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Iraq: press briefing 20 March 2003 by ICRC Director of Operations

20-03-2003 Press Briefing by Pierre Krähenbühl

Director of Operations Pierre Krähenbühl details ICRC assistance and protection programs related to the unfolding events in Iraq, and reminds the warring parties of the absolute respect for international humanitarian law which they are obliged to show.

Good afternoon ladies and gentlemen. Thank you for coming to this press briefing. Obviously the reason for our being here this afternoon is to discuss the events unfolding in Iraq and the region.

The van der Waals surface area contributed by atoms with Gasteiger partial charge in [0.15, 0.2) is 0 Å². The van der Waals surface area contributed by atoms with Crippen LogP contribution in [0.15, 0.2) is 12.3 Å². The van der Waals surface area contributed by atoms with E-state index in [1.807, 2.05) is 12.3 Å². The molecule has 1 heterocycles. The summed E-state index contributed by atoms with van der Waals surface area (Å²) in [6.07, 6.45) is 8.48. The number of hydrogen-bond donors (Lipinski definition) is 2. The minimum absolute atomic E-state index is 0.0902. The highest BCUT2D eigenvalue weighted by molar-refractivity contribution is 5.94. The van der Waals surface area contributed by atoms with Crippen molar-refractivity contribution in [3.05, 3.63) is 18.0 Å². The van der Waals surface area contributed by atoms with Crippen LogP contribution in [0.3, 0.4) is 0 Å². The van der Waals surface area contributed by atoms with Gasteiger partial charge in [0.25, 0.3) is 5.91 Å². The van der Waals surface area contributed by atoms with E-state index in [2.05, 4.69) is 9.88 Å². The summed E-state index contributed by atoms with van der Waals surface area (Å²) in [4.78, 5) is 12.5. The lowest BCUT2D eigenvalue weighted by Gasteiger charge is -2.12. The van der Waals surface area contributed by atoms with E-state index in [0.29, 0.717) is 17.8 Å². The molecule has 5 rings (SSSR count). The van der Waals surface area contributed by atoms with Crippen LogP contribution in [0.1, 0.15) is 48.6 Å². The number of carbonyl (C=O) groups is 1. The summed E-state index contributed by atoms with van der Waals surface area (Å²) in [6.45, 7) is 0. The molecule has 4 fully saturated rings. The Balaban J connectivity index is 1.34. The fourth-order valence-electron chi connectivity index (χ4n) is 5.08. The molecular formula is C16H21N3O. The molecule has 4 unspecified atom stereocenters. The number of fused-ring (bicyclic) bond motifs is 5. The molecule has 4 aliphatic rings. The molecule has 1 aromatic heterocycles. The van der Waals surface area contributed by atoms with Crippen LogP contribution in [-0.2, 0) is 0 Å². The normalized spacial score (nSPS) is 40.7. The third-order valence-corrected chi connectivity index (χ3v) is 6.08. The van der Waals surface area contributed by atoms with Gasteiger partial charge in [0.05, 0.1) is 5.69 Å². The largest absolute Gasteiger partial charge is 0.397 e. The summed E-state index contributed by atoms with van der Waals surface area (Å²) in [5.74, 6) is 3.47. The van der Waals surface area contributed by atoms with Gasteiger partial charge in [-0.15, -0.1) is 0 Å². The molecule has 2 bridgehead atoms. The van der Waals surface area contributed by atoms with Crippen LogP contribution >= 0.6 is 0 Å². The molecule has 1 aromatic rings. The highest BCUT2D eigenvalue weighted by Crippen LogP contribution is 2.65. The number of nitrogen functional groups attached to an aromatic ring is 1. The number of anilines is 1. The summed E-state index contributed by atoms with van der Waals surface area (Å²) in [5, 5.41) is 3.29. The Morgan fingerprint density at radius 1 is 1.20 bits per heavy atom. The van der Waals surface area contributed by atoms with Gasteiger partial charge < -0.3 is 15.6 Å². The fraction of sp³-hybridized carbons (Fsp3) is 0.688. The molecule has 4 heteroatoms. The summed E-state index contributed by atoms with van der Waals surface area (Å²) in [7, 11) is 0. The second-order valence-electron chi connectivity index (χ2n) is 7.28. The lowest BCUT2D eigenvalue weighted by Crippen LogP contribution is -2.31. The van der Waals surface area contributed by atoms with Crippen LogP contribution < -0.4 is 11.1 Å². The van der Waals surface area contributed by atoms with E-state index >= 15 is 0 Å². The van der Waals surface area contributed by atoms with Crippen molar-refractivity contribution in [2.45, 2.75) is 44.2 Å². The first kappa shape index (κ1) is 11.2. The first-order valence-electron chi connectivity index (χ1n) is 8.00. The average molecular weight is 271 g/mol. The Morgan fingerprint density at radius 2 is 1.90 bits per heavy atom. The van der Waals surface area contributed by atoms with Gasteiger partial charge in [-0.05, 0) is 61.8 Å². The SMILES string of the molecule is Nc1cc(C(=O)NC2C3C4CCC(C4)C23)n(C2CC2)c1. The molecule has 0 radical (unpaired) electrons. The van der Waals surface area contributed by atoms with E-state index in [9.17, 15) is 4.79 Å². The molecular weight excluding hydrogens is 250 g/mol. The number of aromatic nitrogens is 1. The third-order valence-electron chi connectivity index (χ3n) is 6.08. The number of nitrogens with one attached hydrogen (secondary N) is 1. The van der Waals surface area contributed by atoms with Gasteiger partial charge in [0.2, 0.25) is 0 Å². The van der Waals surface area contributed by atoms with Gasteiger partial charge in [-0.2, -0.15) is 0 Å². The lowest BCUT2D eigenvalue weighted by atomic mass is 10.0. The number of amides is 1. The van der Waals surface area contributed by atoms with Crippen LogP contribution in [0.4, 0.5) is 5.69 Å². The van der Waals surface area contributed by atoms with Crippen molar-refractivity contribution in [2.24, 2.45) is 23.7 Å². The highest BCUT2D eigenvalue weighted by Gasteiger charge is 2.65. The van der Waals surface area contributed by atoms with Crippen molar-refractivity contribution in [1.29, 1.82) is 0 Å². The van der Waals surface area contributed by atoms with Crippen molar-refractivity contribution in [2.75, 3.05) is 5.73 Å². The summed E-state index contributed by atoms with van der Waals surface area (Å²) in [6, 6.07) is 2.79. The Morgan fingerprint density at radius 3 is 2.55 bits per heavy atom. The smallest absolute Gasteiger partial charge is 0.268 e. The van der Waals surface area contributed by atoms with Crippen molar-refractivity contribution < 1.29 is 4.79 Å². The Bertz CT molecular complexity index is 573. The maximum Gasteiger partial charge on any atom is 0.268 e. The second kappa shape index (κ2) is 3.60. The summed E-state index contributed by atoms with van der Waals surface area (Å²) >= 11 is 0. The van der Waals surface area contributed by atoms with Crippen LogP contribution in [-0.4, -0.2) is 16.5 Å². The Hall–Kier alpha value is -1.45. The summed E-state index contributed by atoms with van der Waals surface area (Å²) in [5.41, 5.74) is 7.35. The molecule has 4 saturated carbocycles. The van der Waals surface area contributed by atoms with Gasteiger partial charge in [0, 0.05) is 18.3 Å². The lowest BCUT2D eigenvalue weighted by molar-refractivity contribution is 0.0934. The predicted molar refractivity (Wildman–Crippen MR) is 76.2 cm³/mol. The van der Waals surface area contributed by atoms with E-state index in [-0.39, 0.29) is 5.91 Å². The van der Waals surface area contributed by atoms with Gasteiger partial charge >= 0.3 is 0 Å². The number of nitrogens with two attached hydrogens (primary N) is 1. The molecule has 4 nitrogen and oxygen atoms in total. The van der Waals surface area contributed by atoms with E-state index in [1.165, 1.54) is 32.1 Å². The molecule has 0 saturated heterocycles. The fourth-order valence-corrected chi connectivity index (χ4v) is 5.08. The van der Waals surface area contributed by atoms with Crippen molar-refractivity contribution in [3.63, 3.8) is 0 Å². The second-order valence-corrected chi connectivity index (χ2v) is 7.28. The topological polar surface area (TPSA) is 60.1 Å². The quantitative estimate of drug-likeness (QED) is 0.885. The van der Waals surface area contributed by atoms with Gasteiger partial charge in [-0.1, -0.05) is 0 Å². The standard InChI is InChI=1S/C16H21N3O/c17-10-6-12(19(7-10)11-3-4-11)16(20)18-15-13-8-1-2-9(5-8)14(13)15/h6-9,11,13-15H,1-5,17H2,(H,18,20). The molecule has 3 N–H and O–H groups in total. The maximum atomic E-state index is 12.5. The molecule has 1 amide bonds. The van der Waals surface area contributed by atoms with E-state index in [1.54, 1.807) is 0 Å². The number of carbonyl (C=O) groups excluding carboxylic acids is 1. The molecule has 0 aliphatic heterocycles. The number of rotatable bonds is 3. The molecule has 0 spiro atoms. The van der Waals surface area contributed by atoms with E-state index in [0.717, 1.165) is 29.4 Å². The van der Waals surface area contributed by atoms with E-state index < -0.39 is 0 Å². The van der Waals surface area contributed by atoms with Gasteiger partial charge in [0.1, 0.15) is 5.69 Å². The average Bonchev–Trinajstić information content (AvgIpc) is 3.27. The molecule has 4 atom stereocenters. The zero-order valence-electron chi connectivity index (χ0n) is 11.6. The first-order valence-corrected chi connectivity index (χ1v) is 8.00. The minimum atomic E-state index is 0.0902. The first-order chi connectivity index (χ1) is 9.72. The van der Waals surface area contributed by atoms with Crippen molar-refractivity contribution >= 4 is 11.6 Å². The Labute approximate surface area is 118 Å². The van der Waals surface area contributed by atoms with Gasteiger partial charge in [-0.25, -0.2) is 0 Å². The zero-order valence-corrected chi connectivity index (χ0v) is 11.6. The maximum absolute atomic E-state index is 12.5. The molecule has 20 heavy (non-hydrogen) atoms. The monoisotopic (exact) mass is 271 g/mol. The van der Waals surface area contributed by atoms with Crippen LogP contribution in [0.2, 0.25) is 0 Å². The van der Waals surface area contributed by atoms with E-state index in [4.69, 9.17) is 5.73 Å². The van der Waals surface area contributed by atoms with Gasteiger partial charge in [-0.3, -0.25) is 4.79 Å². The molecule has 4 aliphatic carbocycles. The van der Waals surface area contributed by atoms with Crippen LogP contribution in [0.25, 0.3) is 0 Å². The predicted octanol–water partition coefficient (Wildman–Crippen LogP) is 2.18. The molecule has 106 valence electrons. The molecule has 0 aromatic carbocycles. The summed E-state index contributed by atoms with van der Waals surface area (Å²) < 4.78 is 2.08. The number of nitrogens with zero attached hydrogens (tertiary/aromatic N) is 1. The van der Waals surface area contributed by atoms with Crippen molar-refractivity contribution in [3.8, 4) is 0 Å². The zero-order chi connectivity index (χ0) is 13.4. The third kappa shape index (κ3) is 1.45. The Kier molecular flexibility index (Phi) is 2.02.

I believe that all of us working in the humanitarian field feel deep concern about what is happening and about the potential consequences, for the civilian population throughout the region, of the way in which the conflict is conducted. That is one reason why this morning Jakob Kellenberger, President of the International Committee of the Red Cross (ICRC), launched an appeal urging the belligerents involved in the Iraqi conflict to comply with the basic provisions and principles of international humanitarian law. We handed over a memorandum reminding the various belligerent parties – Iraq, the United Kingdom and the United States – of their obligations last week.